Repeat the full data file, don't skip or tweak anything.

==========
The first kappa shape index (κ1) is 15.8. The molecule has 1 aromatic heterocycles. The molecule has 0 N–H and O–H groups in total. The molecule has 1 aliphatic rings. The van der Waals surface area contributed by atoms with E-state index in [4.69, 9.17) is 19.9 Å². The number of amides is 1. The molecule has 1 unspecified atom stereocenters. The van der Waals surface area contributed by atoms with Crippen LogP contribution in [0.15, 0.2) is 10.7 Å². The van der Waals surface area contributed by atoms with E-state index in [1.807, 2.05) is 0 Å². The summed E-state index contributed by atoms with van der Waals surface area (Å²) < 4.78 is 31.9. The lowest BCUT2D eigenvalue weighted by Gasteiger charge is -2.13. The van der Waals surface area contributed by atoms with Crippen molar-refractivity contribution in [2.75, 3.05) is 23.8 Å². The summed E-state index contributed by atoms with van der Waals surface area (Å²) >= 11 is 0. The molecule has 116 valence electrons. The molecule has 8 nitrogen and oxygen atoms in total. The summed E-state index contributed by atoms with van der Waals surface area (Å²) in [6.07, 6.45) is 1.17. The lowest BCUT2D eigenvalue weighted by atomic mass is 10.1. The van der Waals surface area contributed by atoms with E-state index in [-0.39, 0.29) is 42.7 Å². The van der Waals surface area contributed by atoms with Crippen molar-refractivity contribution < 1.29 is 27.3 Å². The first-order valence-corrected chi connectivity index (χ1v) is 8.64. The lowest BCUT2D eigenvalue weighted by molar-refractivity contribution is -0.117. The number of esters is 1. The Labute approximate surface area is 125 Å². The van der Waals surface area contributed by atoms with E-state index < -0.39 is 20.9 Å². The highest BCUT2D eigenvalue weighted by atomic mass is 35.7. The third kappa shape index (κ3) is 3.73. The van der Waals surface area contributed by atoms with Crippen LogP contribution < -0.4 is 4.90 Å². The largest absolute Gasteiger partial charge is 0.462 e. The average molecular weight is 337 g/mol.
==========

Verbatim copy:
The first kappa shape index (κ1) is 15.8. The molecule has 1 aromatic heterocycles. The molecule has 0 N–H and O–H groups in total. The molecule has 1 aliphatic rings. The van der Waals surface area contributed by atoms with E-state index in [4.69, 9.17) is 19.9 Å². The number of amides is 1. The molecule has 1 unspecified atom stereocenters. The van der Waals surface area contributed by atoms with Crippen LogP contribution in [0.15, 0.2) is 10.7 Å². The van der Waals surface area contributed by atoms with E-state index in [1.807, 2.05) is 0 Å². The summed E-state index contributed by atoms with van der Waals surface area (Å²) < 4.78 is 31.9. The lowest BCUT2D eigenvalue weighted by Gasteiger charge is -2.13. The van der Waals surface area contributed by atoms with Crippen molar-refractivity contribution in [2.75, 3.05) is 23.8 Å². The summed E-state index contributed by atoms with van der Waals surface area (Å²) >= 11 is 0. The molecule has 116 valence electrons. The molecule has 8 nitrogen and oxygen atoms in total. The summed E-state index contributed by atoms with van der Waals surface area (Å²) in [6.07, 6.45) is 1.17. The lowest BCUT2D eigenvalue weighted by atomic mass is 10.1. The van der Waals surface area contributed by atoms with E-state index in [-0.39, 0.29) is 42.7 Å². The van der Waals surface area contributed by atoms with Crippen molar-refractivity contribution < 1.29 is 27.3 Å². The first-order valence-corrected chi connectivity index (χ1v) is 8.64. The lowest BCUT2D eigenvalue weighted by molar-refractivity contribution is -0.117. The number of esters is 1. The Labute approximate surface area is 125 Å². The van der Waals surface area contributed by atoms with E-state index < -0.39 is 20.9 Å². The highest BCUT2D eigenvalue weighted by atomic mass is 35.7. The third kappa shape index (κ3) is 3.73. The van der Waals surface area contributed by atoms with Crippen LogP contribution < -0.4 is 4.90 Å². The largest absolute Gasteiger partial charge is 0.462 e. The average molecular weight is 337 g/mol.